What Does Web3 Really Mean?

During a crypto bear market, and particularly when a macro-financial storm is blowing across the globe, it is easy to lose sight of why crypto pulled attention in the first place. Sentiment is negative and doom-laden, which is exactly the time to return to first principles and get a handle on what is being built and advanced towards, and for what purpose.

Over the last year or so, a lot of hype has been built up around NFTs and the metaverse, with both of those sectors falling within a wider category that is being referred to as web3. As a result, that web3 label is now used loosely, and sometimes even simply as a synonym for crypto, particularly crypto that is related to smart contract blockchains, such as Ethereum and Solana.

As a result, when people begin to doubt crypto, then they might also start to feel a similar way towards the concept of web3 as a whole. That is, bearish on crypto and bearish on web3.

This, however, is like doubting that technological advances will continue simply because tech stocks are down. Or, more concretely, like giving up on the internet after the dot com bubble burst. At such a time, It is worth considering in context exactly what web3 is supposed to mean, where it might be leading, and the likelihood that it will be a key part of the narrative when, as they eventually must, sentiment and structural set-ups reverse back into the beginnings of a bullish phase.

A Tech-Cultural Shift

One explanation you might come across is that while web1 was read-only, and web2 was read and write, web3 is read, write and own. That means that on the early web, you simply consumed static pages, and then later, with web2, you could create your own content, for example through social media and blog writing.

What you still don’t really have, though, is independent ownership of your content, since you’re publishing on centralized platforms, such as Twitter and YouTube. Users are renting space on virtual manors, and are reliant on the structures their digital landlords maintain.

With web3, though, that dynamic shifts. The hope is that decentralized networks will become the new standard, and that digital content and property can be owned and traded without reliance on a closed-off upper layer. And, as it happens, we have examples of that occurring right now, through crypto and NFTs.

Web3 is decentralization, digital ownership and self-custody, it is an online money layer, and, perhaps less obviously, it is an identity layer.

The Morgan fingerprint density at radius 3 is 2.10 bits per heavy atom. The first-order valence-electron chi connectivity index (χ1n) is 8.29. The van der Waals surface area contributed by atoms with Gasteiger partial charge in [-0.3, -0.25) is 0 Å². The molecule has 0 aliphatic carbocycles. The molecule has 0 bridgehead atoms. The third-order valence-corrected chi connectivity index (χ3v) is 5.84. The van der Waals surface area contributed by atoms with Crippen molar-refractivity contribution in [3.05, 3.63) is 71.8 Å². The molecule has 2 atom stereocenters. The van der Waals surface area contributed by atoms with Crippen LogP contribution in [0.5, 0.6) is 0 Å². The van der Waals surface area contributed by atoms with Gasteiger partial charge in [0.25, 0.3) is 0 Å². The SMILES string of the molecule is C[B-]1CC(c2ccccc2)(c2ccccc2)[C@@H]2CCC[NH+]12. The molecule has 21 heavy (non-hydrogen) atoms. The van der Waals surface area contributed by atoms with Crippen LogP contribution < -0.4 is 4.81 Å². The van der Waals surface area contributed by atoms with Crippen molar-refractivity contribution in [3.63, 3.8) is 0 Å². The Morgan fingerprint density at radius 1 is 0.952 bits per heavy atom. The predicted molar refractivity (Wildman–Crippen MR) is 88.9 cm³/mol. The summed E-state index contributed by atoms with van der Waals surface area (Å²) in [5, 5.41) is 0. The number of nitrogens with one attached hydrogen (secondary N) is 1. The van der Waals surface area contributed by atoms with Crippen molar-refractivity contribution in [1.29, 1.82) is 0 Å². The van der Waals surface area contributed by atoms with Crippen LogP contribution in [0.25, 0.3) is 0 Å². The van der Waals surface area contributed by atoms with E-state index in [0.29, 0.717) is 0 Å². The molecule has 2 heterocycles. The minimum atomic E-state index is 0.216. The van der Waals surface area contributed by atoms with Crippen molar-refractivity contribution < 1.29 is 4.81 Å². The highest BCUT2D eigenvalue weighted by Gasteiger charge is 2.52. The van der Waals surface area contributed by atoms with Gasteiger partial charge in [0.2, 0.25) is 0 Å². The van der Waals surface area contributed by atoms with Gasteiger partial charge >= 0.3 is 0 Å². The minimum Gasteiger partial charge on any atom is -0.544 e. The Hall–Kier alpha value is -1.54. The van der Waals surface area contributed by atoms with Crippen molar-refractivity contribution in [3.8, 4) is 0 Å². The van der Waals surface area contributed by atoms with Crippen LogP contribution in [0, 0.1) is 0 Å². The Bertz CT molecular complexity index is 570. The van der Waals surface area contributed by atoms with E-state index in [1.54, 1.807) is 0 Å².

Web3 and Identity

More of everything that we do is occurring at least partly online, and as such, there are parts of our identities scattered across the web. That is, identities, in the plural, because there is a problem: we might have an online financial presence, an online business presence, an online academic presence, and many more, but they are all separate and managed by different third parties.

The various data are stored in a range of places, according to which centralized private platforms we use to conduct each aspect of our online lives, and what’s more, going back to the idea of ownership, we are not in independent control of our own online information.

In a web3 world, users will construct and take ownership of their own digital presence and should be able to keep private or reveal parts of that information as they prefer, to whomever they grant access. It should then be possible to carry that information, or identity, around with you in the digital realm from platform to platform, without the need for centralized database keepers.

Early or Unrealistic?

To be clear, much discussion of web3 revolves around concepts that are yet to be realized, and tech that frequently generates headlines for reasons that may be off-putting to a casual observer.

When a crypto story grabs mainstream attention it often falls into one of two categories: either someone has made a staggering amount of money in ways that don’t make sense from the outside (see, for example, NFTs connected to JPEGs), or someone has lost a staggering amount of money in a hack, scam or act of reckless negligence.

Should we really believe that this eccentric, speculative, high-speed crypto carousel, with its delirious melt-ups and cavernous crashes, is structurally integral to the future of the web? Are we early, or are we just wrapped up in a pipe dream?

There’s a long way to go, but then, Bitcoin is only thirteen years old, and Ethereum didn’t launch until 2015. By way of comparison, the internet was invented in 1969, and the web didn’t emerge until 1989. From there, what’s regarded as the first social media site, Six Degrees, wasn’t running until 1997, and in terms of social media really taking off, Friendster appeared in 2002, Myspace the following year, and Facebook and Twitter in 2006.

Taken in this context, the route being advanced along by Bitcoin, bringing about crypto more widely, which is now segueing into web3, looks to be a natural continuation operating on an even timescale, and forecasts of transformative changes come to sound in keeping with the digital timeline up to now.

This article was written by Sam White at www.financemagnates.com.